In case the remote server lacks support for download resumption, wget will commence the download anew, thereby replacing any pre-existing file.
Downloading in Background
You can initiate background downloads by adding the
-b option. In the instance below, we are executing a download of the OpenSuse iso file in the background:
wget -b https://download.opensuse.org/tumbleweed/iso/openSUSE-Tumbleweed-DVD-x86_64-Current.iso
By default, the output is redirected to the ‘
wget-log‘ file in the current directory. To monitor the download’s progress, use the ‘
tail -f wget-log
Changing the Wget User-Agent
In certain cases, the User-Agent of Wget may be obstructed by the remote server while downloading a file. To overcome this obstacle, you can use the
-U option to simulate a different web browser.
wget --user-agent="Mozilla/5.0 (X11; Linux x86_64; rv:60.0) Gecko/20100101 Firefox/60.0" http://wget-forbidden.com/
By executing the aforementioned command, Firefox 60 will be simulated to make a request to
Downloading Multiple Files
To download numerous files simultaneously, specify the
-i parameter and then provide the path to a file, either local or external, that contains a list of URLs to be downloaded. It’s important to note that each URL must be listed on a distinct line.
In this illustration, we demonstrate how to obtain the iso files for Arch Linux, Debian, and Fedora by utilizing the URLs listed in the
wget -i linux-distros.txt
http://mirrors.edge.kernel.org/archlinux/iso/2018.06.01/archlinux-2018.06.01-x86_64.iso https://cdimage.debian.org/debian-cd/current/amd64/iso-cd/debian-9.4.0-amd64-netinst.iso https://download.fedoraproject.org/pub/fedora/linux/releases/28/Server/x86_64/iso/Fedora-Server-dvd-x86_64-28-1.1.iso
In case you indicate a – as the filename, the standard input will be utilized to read the URLs.
Downloading via FTP
The process for downloading a file from an FTP server that requires a password involves providing your username and password in the following manner:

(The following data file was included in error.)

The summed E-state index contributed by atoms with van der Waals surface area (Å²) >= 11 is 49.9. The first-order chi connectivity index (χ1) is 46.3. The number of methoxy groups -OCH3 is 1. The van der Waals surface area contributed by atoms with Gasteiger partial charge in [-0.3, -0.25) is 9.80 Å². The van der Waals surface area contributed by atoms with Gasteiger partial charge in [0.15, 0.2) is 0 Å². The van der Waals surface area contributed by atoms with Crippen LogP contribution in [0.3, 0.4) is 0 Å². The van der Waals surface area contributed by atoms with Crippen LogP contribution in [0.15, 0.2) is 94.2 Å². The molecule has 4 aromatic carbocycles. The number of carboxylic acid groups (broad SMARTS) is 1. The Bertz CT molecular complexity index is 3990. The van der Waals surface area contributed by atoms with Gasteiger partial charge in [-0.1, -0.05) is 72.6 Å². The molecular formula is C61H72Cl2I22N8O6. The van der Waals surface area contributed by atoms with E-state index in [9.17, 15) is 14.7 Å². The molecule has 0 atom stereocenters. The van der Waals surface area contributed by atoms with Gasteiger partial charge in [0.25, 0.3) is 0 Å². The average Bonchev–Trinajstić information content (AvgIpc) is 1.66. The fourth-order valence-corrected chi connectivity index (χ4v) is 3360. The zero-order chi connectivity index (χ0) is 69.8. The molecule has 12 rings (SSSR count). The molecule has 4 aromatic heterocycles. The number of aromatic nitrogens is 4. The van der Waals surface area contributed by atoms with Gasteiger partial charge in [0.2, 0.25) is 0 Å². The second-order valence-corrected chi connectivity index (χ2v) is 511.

wget --ftp-user=FTP_USERNAME --ftp-password=FTP_PASSWORD ftp://ftp.example.com/filename.tar.gz
Creating a Mirror of a Website
wget -m https://example.com
To utilize the downloaded website for offline browsing, it is necessary to provide additional arguments to the aforementioned command.
wget -m -k -p https://example.com
By using the
-k option, wget will modify the links present in the downloaded files to enable local viewing. Additionally, with the
-p option, wget will retrieve all the essential files required to display the HTML page.
Skipping Certificate Check
To download a file through HTTPS from a host with an invalid SSL certificate, utilize the option “
wget --no-check-certificate https://domain-with-invalid-ss.com
Downloading to the Standard Output
The given illustration demonstrates how to use wget to download the most recent version of WordPress silently (with the
-q flag), direct the output to stdout (with the
-O - flag), and then feed it to the tar tool for extraction into the /var/www folder.
wget -q -O - "http://wordpress.org/latest.tar.gz" | tar -xzf - -C /var/www
In conclusion, the Wget command is a powerful tool for downloading files from the internet on Linux systems. It offers a wide range of options that can be customized to suit different downloading needs. This article has provided a comprehensive overview of the Wget command, including its basic syntax, options, and examples. By following the examples in this article, you should be able to use Wget to download files from the internet efficiently and effectively. Remember to exercise caution when downloading files from untrusted sources and always check the integrity of downloaded files to avoid security risks. With the Wget command, downloading files on Linux has never been easier!